I have used hundreds of scripts in my time. In the past, modifying a script involved changing the core files directly. It was not a big problem modifying the core files, however it made upgrading the modified script a real pain. For example, upgrading vBulletin used to involve re-applying hacks to dozens of files after upgrading. It was very time-consuming and there was always room for things to go wrong.
Nowadays, most scripts use an extension system so that core files do you need to be modified. They also use a templating system so that website owners can modify their website design through their admin panel.
My private discussion forum Rise Forums uses Amember to handle memberships. It’s a great script, though in order to change templates, you need to modify the core files. This is obviously a problem during upgrades.
I launched the website using Amember 4.3.5. This week Amember released version 4.3.6. With scripts such as WordPress, all you have to do is upload the files. I could not do this as I had modified several templates. If I simply uploaded the new files, the changes would be lost.
Stupidly, I did not keep a record of the files I modified.
Thankfully, you can check what files have have been modified by using a file comparison program. I used the program TreeCompare. It’s an old script that is available free on Windows.
The script is very easy to use. All you need to do is define the paths of your two directories. In my case, my first path was the folder containing the modified files that I am using on my website. The second path contained an unaltered version of Amember 4.35.
After defining your paths, you simply click the compare button.
The results pop up shows how many directories and files were scanned. Importantly, the number of directories and files that are different is also displayed.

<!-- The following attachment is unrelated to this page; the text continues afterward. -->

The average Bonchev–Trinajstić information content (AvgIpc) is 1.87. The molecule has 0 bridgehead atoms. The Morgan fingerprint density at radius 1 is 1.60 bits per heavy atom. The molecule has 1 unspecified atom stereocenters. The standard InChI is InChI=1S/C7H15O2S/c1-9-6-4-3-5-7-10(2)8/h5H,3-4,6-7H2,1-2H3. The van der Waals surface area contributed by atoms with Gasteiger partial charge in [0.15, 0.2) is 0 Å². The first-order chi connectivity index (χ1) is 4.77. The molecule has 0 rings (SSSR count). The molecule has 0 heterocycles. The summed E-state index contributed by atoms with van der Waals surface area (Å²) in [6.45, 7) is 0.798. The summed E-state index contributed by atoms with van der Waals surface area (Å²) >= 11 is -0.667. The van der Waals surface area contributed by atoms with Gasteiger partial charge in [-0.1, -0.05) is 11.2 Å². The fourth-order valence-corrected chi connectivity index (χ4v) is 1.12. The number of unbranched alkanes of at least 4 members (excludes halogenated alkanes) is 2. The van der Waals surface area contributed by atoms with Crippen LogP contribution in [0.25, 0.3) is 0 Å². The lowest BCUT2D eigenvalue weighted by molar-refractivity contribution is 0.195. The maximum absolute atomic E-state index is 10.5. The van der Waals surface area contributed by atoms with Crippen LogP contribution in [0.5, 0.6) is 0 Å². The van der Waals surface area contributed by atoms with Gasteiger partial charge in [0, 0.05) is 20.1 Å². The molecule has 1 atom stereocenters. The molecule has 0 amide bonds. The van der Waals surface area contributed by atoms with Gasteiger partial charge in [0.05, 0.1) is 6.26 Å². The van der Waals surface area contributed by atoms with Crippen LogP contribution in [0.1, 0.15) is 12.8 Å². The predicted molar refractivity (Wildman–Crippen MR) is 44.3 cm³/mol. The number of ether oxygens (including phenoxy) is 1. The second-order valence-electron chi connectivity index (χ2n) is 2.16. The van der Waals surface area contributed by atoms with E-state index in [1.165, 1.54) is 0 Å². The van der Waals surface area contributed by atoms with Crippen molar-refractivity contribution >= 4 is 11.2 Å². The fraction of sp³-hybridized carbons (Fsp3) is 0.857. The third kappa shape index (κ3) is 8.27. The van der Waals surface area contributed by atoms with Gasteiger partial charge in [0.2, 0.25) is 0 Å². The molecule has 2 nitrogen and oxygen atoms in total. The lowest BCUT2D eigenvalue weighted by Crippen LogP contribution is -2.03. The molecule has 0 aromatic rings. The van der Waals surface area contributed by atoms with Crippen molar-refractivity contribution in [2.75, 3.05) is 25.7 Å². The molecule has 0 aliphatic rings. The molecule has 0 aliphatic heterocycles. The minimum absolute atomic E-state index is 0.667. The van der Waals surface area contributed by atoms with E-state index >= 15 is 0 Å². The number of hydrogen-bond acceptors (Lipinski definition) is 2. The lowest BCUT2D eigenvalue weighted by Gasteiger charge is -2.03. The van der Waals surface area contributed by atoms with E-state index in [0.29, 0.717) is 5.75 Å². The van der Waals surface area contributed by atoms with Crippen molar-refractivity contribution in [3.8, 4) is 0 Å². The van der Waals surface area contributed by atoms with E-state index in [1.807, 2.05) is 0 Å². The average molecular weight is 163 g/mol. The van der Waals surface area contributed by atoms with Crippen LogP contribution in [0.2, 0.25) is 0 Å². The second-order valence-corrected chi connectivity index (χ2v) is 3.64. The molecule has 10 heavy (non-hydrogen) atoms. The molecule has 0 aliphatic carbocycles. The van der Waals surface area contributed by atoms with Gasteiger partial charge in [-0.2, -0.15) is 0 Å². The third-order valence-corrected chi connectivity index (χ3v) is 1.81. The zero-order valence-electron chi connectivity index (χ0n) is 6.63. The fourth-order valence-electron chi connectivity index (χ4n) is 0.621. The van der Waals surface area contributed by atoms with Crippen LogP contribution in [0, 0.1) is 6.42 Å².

Dragging the path field over highlights exactly what files had been modified.
This shows me what files had been modified, but it does not show me what had been modified. A handy service for doing this is DiffNow. The service will show you the difference between any two files. You can do this via copy and paste, file upload or by entering the URL of the files.
DiffNow highlights the exact code that has been modified.
Using this procedure, I was able to see exactly what I added and removed from the core files. Future upgrades should go much smoother as after reviewing all changes, I decided to remove all of them except one essential modification. Therefore in the next upgrade, I only need to modify one file.
If you ever need to update a script that has been heavily modified, I recommend using the same technique. To recap, all you have to do is find the files that have been modified using TreeCompare and then compare those files directly using DiffNow.
I hope you found this tutorial useful.